I started Wind Age a year ago this month, as near as I can figure. Since it’s being beta-read right now, it’s on my mind a lot even apart from the anniversary, so my posts this month are going to be, with perhaps the usual digressions on the deplorable state of art in this century, mostly about this story.
First, I have a confession to make. I haven’t read a lot of historical fiction, and next to nothing set in this period. Writers are told to read extensively in their genre, to get to know how it’s done and what sells and what readers of that genre like that makes them read it and not something else. I haven’t done that, mainly because I want to avoid writing genre fiction. I’d rather not be influenced by the popular things or the tropes that show up so often. I have heard of people like Rosemary Sutcliff but not read their books (though it sounds like I should because hers are good literature on their own). So I’m not very familiar with what most readers of historical fiction like or think.
This could be a problem. A couple of my beta-readers, who as of this writing now have the fourth chapter, have said my opening is slow. They’ve been quick to say they don’t find it a big problem, though other people might. And I, with my lack of experience with historical fiction, have to stop and think.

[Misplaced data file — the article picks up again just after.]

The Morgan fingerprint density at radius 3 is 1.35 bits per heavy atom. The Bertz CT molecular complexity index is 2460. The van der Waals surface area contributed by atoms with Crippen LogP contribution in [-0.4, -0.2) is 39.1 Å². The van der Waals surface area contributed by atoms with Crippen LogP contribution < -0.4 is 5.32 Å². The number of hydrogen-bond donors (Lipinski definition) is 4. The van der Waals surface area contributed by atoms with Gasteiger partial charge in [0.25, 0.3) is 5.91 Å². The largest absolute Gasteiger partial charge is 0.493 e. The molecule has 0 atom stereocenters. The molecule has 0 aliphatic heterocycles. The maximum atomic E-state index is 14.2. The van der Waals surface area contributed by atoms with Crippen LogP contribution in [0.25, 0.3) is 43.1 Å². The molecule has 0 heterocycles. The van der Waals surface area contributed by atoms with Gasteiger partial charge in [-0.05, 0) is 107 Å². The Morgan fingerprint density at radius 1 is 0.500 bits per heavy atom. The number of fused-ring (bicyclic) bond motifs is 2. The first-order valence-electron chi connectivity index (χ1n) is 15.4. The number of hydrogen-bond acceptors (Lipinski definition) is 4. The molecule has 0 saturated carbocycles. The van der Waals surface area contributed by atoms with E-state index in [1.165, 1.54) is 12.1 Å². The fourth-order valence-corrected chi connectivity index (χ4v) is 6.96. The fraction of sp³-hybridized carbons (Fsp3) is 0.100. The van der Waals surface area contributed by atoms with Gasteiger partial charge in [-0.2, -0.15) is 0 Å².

Is a slow opening normal in this genre? Does showing the normal pace and details of life in such-and-such a period work for readers who are looking for something set in the past? (It seems safe to assume that they are, since they’re knowingly and willingly reading historical fiction.) And so on.
A good explanation for the slow plot in the beginning might be that I was going to start the story in what is now the middle, and then I found I was having to cram a lot of backstory in, then that the backstory was worth giving a proper place in the story, being quite unusual and hard to summarize without leaving out all kinds of important parts to it. So I moved the beginning back about a decade or a little more.
Another explanation could be that since, when I started it, I didn’t know where it was going to end up, and so I was sort of wandering around putting in everything that might prove later to be important. It is true that I didn’t know how the ending was going to be until I was about three-quarters of the way through. But in writing the story I was far from aimless. Alfhild knew where it was going and went there.
Still, neither of these answers for why the beginning is slow do a whole lot to help tighten it up.
Readers, do tell! What is your favourite work of historical fiction? (Do you know of any good ones set in seventh-century England?) How do slow beginnings make you feel? (Now this is for posterity, so please be honest.)
Quote is one of Oskar’s, from the Wingfeather Saga.